Damian Colvin, a former corporal of the Mobile Police Department, was hit with charges similar to Stevens’ in August, including possession of a controlled substance, theft of property and tampering with physical evidence. According to MPD, Colvin resigned almost immediately after his charges were brought to light.
MPD has lost two other officers over disciplinary violations since December 2016 — one who was terminated for opening fire on an unarmed man outside Mobile’s police jurisdiction and a second who resigned after being placed on administrative leave for being filmed driving his squad car erratically and striking another motorist.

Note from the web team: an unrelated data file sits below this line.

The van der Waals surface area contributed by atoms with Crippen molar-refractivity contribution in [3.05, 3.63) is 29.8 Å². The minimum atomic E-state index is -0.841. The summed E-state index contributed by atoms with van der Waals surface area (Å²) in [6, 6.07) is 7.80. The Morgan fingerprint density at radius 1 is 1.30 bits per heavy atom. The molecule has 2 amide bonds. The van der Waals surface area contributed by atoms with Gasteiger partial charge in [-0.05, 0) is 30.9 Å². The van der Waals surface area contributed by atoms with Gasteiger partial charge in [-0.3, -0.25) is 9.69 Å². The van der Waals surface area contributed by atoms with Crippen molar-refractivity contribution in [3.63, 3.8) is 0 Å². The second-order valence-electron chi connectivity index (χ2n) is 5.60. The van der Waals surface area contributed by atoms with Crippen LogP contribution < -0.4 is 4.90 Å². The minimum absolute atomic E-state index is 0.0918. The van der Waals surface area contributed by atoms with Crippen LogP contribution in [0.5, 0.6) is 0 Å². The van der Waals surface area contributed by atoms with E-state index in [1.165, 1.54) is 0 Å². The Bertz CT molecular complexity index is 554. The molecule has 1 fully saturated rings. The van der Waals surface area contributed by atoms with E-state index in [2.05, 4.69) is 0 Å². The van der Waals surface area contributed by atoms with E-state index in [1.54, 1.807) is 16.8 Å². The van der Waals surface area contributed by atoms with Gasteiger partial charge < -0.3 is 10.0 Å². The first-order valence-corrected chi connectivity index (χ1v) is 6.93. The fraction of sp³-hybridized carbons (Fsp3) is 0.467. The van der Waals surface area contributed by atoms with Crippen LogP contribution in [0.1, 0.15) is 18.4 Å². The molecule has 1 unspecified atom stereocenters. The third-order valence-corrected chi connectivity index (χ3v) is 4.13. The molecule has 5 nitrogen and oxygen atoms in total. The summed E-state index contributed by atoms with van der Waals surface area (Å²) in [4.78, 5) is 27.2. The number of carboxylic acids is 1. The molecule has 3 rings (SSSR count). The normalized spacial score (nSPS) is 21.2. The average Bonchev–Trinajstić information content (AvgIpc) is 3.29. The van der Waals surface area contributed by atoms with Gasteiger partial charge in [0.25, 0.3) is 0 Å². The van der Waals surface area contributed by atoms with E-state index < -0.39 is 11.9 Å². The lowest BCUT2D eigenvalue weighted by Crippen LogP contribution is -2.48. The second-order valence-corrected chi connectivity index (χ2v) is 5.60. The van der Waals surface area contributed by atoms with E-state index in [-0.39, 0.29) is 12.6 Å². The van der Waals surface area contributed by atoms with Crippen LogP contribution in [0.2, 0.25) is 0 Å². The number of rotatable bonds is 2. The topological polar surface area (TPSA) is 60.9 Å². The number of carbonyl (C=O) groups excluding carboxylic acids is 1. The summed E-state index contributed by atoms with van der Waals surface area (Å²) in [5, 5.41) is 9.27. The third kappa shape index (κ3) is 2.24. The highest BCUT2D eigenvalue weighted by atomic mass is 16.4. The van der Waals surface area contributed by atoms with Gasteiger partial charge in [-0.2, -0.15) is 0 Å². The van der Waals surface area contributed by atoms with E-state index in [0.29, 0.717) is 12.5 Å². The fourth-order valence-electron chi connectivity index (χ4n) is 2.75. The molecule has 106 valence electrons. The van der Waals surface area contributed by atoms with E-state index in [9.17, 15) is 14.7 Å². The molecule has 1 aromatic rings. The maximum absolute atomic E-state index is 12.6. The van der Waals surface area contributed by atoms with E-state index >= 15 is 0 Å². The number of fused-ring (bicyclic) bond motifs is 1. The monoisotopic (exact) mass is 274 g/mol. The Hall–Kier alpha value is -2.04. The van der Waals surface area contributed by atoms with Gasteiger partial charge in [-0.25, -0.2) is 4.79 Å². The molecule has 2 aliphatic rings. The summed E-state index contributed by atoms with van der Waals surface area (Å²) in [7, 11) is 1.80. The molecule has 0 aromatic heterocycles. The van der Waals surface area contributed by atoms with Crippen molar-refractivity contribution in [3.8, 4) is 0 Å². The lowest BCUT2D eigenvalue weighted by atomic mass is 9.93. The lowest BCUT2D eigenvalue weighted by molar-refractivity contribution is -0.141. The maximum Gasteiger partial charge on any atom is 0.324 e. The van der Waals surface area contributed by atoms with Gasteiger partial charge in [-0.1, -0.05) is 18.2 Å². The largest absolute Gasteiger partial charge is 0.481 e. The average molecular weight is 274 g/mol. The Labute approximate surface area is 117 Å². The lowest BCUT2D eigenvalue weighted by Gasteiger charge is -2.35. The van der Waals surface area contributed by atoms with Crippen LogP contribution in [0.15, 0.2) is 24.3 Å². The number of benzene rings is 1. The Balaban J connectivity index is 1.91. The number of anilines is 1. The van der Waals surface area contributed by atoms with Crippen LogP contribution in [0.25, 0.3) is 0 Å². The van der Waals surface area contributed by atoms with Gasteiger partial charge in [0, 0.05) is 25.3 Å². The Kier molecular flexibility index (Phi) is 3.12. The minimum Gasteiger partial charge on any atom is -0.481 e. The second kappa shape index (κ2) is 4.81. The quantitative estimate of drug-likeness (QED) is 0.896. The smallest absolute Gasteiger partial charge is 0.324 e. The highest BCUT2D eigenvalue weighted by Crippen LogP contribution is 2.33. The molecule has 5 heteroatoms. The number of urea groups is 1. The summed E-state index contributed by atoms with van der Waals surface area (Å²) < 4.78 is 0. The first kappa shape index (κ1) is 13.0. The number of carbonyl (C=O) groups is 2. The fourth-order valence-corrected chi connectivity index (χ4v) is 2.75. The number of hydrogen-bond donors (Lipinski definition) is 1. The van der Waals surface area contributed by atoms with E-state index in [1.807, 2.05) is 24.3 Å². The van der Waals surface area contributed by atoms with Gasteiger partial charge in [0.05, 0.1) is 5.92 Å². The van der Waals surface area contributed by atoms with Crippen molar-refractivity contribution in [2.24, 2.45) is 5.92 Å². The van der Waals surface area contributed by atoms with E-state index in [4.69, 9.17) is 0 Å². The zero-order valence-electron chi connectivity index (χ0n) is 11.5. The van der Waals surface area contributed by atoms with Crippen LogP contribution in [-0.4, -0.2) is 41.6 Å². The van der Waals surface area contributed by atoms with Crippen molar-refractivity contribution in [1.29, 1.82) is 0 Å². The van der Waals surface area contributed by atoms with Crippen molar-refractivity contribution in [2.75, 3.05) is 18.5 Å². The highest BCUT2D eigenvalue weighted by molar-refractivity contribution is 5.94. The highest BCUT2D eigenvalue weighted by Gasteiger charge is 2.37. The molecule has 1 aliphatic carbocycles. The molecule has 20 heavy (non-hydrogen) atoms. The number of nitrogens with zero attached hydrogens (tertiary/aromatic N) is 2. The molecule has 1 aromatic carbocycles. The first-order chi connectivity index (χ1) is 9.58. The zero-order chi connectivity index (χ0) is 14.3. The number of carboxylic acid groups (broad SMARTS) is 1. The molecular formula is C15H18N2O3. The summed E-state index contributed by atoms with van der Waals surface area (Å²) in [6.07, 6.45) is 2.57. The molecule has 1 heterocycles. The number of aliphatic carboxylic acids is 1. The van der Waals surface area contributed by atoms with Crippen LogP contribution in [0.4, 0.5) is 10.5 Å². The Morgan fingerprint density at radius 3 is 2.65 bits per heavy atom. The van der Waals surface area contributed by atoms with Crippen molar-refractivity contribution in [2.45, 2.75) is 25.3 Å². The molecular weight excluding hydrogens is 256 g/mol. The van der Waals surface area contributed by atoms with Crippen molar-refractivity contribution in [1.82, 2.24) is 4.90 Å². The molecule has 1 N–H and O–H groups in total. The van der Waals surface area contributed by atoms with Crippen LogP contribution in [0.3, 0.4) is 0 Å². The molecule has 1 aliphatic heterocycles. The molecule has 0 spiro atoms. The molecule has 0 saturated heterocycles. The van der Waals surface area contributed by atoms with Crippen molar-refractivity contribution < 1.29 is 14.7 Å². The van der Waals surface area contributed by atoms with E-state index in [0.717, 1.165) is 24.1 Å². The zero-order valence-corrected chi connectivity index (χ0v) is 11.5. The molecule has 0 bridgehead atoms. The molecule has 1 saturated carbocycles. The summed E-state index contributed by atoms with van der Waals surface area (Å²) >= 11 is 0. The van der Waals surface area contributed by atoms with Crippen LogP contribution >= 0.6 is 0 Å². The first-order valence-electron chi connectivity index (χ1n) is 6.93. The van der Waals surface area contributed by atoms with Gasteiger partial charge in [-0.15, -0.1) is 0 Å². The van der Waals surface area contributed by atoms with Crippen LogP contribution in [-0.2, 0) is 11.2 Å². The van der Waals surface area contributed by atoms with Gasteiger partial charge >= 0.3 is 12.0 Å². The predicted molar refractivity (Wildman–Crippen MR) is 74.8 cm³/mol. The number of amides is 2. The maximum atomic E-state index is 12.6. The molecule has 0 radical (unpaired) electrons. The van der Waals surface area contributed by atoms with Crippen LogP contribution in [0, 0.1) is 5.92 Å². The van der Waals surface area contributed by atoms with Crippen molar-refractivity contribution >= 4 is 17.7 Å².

In November, Prichard officer Bryan Pearman was arrested on charges of domestic violence, kidnapping and harassing communications, while Sgt. Carl Griffith — a veteran of the Baldwin County Sheriff’s Office — resigned while being investigated for allegedly abusing overtime and falsifying time records. Griffith is currently the subject of a criminal investigation.
More recently, an officer with the Bay Minette Police Department was arrested by deputies in Baldwin County. Cpl. Charles Tingler, arrested Dec. 1 on a charge of domestic violence, has since been terminated from the department.
Updated Dec. 6, 2017, to reflect new information and comments from Sheriff Sam Cochran.